Sept. 5, 2006 -- New doctors still often work long hours, despite rules to the contrary, and may be more accident-prone when exhausted.
Those findings are reported in JAMA, The Journal of the American Medical Association.
Doctors' training, or residency, traditionally includes working long hours. Some shifts may last more than 24 hours, although not all are that long.
In 2003, new rules went into effect for all doctors-in-training (residents) in the U.S. Those rules, issued by the Accreditation Council for Graduate Medical Education (ACGME), include:
- Residents may work up to 30 hours in a row.
- Residents may work up to 80 hours a week, averaged over four weeks.
- Residents must have 1 work-free day every 7 days.
But during the first year those rules were in effect, more than eight in 10 first-year residents, called interns, reported working more than the rules permitted, according to Christopher Landrigan, MD, MPH, of Harvard Medical School, and colleagues.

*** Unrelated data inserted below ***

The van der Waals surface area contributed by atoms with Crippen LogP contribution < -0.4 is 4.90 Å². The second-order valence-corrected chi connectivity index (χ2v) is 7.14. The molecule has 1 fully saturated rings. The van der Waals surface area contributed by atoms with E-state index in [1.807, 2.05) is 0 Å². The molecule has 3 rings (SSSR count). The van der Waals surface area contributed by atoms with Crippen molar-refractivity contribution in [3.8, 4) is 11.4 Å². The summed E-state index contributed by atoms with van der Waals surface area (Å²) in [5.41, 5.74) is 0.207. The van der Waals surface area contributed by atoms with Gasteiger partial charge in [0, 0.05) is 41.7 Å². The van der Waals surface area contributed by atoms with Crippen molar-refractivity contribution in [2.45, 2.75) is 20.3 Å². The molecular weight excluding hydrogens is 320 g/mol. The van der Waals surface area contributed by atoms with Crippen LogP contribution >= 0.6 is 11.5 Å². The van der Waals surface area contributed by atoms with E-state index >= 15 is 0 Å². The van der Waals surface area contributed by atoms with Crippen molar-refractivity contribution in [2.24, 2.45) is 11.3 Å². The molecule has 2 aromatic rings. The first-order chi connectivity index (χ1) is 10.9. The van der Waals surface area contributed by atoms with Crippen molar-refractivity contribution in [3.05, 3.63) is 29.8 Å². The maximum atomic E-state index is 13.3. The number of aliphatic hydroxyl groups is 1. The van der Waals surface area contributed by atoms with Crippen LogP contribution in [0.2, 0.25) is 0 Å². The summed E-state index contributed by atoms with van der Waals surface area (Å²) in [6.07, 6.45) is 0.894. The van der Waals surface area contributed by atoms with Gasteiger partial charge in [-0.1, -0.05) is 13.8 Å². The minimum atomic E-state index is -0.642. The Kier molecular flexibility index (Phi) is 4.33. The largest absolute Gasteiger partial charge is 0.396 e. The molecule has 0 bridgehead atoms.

Landrigan's research was based on more than 1,200 interns who kept tabs on their work hours.
A before-and-after check of interns' hours show the rules made a difference.
Interns' average hours shrank from more than 70 weekly hours before the rules went into effect to about 66 afterwards, the study shows.
But the rules weren't always observed.
In at least one month during the study:
- Nearly 30% of interns reported working 80 or more hours weekly.
- About 12% of interns reported working 90 or more hours weekly.
- Almost 4% of interns reported working 100 or more hours weekly.
Rule violations became rarer -- but didn't stop -- as the year progressed.
Interns who worked long hours and night shifts were more likely to accidentally cut themselves or stick themselves with needles, according to another study in the journal.
The studies don't show whether overworked interns made any medical errors that affected patients.
"The public fully expects that every patient should have an awake, alert, and competent physician at all times," write the ACGME's David Leach, MD, and colleagues in a journal editorial.
For interns, "high-quality learning is impossible in the absence of high-quality patient care," the editorialists write.
"Likewise, high-quality patient care is impossible without high-quality learning," they continue. "Attention to both is needed."